Gravity

Titan has a surface gravity of 0.14 g, slightly less than that of the Moon. Managing long-term effects of low gravity on human health would therefore be a significant issue for long-term occupation of Titan, more so than on Mars. These effects are still an active field of study. They can include symptoms such as loss of bone density, loss of muscle density, and a weakened immune system. Astronauts in Earth orbit have remained in microgravity for up to a year and more at a time. Effective countermeasures for the negative effects of low gravity are well-established, particularly an aggressive regime of daily physical exercise or weighted clothing. The variation in the negative effects of low gravity as a function of different levels of low gravity are not known, since all research in this area is restricted to humans in zero gravity. The same goes for the potential effects of low gravity on fetal and pediatric development. It has been hypothesized that children born and raised in low gravity such as on Titan would not be well adapted for life under the higher gravity of Earth.[8]

Temperature

The temperature on Titan is about 94 K (−179 °C, or −290.2 °F), so insulation and heat generation and management would be significant concerns. Although the air pressure at the surface is about 1.5 times that of Earth sea level, because of the colder temperature, the density of the air is about 4.5 times that of Earth sea level. This substantial density should moderate shifts in temperature over time and from one locale to another, to a fraction of the types of temperature changes familiar from the day/night cycle, the seasons, and weather on Earth. The corresponding narrow range of temperature variation further reduces the difficulties in structural engineering.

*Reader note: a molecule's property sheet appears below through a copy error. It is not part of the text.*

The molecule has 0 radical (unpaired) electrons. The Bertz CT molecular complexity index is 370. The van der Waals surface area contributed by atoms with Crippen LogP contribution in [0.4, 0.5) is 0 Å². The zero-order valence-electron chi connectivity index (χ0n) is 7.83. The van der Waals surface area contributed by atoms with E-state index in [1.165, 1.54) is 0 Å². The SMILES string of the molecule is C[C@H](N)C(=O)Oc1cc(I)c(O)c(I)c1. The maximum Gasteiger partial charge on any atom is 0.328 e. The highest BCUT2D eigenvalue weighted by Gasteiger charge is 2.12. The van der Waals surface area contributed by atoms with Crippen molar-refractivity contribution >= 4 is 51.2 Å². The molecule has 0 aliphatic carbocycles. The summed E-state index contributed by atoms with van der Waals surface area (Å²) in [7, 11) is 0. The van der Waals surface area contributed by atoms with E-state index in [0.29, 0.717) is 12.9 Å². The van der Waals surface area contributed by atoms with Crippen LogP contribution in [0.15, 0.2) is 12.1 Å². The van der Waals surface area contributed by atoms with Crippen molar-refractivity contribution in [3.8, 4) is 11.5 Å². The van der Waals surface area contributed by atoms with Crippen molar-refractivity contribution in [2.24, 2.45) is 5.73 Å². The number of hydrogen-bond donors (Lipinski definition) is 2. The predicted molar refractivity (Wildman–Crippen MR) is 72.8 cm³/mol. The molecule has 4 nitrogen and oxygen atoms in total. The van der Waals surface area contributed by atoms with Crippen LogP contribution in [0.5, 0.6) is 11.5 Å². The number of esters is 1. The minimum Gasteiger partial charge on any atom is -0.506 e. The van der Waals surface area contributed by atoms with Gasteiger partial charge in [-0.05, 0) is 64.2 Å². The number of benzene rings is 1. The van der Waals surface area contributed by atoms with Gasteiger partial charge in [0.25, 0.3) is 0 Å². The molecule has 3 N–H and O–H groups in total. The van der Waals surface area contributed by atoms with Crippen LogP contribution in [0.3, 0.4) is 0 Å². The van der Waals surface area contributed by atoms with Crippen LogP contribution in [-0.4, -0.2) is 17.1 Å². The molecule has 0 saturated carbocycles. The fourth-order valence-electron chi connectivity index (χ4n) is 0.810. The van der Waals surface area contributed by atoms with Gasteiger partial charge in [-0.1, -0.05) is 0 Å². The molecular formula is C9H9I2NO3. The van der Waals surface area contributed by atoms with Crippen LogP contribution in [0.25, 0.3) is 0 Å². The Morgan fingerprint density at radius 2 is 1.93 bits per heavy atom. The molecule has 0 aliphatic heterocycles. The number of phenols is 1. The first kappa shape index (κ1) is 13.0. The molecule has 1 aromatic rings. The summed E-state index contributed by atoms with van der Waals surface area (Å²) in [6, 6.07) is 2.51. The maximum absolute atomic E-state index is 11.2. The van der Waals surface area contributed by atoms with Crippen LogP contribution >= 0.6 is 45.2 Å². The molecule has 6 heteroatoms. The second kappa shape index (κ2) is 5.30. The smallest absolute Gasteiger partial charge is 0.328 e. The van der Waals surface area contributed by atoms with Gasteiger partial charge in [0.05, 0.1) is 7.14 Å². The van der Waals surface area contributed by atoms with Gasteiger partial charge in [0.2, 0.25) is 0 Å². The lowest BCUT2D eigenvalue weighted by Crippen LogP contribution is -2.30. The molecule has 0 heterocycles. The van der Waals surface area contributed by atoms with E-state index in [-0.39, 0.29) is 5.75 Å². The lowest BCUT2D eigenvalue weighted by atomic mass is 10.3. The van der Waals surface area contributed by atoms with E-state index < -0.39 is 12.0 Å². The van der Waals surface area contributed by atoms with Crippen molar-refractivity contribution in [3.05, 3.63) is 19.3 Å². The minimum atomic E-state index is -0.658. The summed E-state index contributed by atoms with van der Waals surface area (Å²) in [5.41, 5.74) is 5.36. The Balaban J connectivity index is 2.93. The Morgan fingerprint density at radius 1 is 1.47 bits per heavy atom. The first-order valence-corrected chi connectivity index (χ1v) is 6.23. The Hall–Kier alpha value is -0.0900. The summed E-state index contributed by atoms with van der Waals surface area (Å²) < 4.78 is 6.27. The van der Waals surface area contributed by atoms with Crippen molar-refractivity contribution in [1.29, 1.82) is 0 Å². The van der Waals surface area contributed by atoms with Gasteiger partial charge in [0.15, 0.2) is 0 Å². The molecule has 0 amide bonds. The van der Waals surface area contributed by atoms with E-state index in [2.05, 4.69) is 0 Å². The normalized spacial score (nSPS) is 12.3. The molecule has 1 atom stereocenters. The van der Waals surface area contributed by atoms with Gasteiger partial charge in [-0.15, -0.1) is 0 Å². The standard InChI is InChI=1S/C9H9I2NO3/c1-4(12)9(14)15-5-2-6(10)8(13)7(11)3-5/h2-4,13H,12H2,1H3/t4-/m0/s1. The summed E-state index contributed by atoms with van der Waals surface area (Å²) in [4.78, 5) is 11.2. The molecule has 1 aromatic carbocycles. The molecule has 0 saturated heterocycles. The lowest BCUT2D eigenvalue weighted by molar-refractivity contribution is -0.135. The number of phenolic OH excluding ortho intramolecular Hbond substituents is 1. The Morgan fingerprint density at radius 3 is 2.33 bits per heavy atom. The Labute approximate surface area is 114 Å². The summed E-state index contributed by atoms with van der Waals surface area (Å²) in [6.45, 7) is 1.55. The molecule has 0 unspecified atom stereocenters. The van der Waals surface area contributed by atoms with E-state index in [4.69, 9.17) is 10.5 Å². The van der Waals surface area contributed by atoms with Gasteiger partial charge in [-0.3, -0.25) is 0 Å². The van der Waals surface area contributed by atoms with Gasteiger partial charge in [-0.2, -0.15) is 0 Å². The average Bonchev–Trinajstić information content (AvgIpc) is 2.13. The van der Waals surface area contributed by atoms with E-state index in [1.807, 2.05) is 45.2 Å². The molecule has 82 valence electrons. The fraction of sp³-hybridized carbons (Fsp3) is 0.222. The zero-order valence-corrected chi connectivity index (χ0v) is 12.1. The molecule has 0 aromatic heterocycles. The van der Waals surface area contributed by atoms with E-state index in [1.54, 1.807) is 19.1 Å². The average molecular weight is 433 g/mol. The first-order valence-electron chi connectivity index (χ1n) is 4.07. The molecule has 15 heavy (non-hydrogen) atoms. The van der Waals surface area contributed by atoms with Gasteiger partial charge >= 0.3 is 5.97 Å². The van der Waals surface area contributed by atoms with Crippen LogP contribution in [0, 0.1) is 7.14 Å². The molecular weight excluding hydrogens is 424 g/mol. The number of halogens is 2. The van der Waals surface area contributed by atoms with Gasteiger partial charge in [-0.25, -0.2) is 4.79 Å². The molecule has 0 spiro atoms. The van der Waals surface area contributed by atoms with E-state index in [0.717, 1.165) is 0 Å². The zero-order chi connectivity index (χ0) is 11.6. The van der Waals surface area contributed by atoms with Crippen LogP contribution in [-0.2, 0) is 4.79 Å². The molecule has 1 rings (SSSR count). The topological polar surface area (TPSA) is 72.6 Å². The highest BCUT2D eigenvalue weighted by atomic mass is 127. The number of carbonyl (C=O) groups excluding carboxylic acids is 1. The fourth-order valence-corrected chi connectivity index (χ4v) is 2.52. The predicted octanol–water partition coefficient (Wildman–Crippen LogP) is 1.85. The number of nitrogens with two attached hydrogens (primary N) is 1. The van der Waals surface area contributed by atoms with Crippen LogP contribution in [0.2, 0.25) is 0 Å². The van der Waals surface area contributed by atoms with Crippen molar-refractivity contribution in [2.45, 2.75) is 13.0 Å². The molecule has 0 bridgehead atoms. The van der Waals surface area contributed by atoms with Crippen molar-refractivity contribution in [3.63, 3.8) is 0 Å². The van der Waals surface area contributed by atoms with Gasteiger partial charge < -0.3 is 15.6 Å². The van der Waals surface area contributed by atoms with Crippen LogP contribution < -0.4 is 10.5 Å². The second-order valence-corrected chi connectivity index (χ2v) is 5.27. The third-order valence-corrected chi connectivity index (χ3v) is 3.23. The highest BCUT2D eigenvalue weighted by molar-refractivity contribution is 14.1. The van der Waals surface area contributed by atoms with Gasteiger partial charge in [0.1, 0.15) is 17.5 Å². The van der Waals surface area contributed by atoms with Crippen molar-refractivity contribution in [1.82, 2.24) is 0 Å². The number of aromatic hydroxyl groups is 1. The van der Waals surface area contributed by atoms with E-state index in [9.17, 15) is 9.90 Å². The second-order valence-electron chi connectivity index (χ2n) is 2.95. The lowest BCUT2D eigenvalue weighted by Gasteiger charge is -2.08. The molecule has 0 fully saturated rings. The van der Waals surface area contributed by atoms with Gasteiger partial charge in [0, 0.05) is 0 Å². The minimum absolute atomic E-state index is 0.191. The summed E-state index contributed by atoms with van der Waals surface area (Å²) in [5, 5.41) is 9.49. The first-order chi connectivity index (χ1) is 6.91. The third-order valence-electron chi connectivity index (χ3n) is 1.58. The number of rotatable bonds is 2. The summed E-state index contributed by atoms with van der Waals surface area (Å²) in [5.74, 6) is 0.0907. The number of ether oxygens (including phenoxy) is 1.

Relative thickness of the atmosphere combined with extreme cold makes additional troubles for human habitation. Unlike vacuum, the high atmospheric density makes thermoinsulation a significant engineering problem.

Flight on Titan

The very high ratio of atmospheric density to surface gravity also greatly reduces the wingspan needed for an aircraft to maintain lift, so much so that a human would be able to strap on wings and easily fly through the atmosphere.[6]

References

  1. ^ Findings from the study led by Ralph Lorenz, Cassini radar team member from the Johns Hopkins University Applied Physics Laboratory, USA, are reported in the 29 January 2008 issue of the Geophysical Research Letters.
  2. ^ Titan’s surface organics surpass oil reserves on Earth. 13 February 2008 http://www.esa.int/esaSC/SEMCSUUHJCF_index_0.html
  3. ^ Cassini-Huygens: News
  4. ^ Cassini-Huygens: News
  5. ^ Robert Zubrin, Entering Space: Creating a Spacefaring Civilization, section: The Persian Gulf of the solar system, pp. 161-163, Tarcher/Putnam, 1999, ISBN 978-1-58542-036-0
  6. ^ a b Robert Zubrin, Entering Space: Creating a Spacefaring Civilization, section: Titan, pp. 163-166, Tarcher/Putnam, 1999, ISBN 978-1-58542-036-0
  7. ^ Robert Zubrin, The Case for Mars: The Plan to Settle the Red Planet and Why We Must, p. 146, Simon & Schuster/Touchstone, 1996, ISBN 978-0-684-83550-1
  8. ^ Robert Zubrin, "Colonizing the Outer Solar System", in Islands in the Sky: Bold New Ideas for Colonizing Space, pp. 85-94, Stanley Schmidt and Robert Zubrin, eds., Wiley, 1996, ISBN 978-0-471-13561-6

Further reading

  • Stephen L. Gillett, "Titan as the Abode of Life," Analog, Vol. CXII No. 13, pp. 40–55 (1992)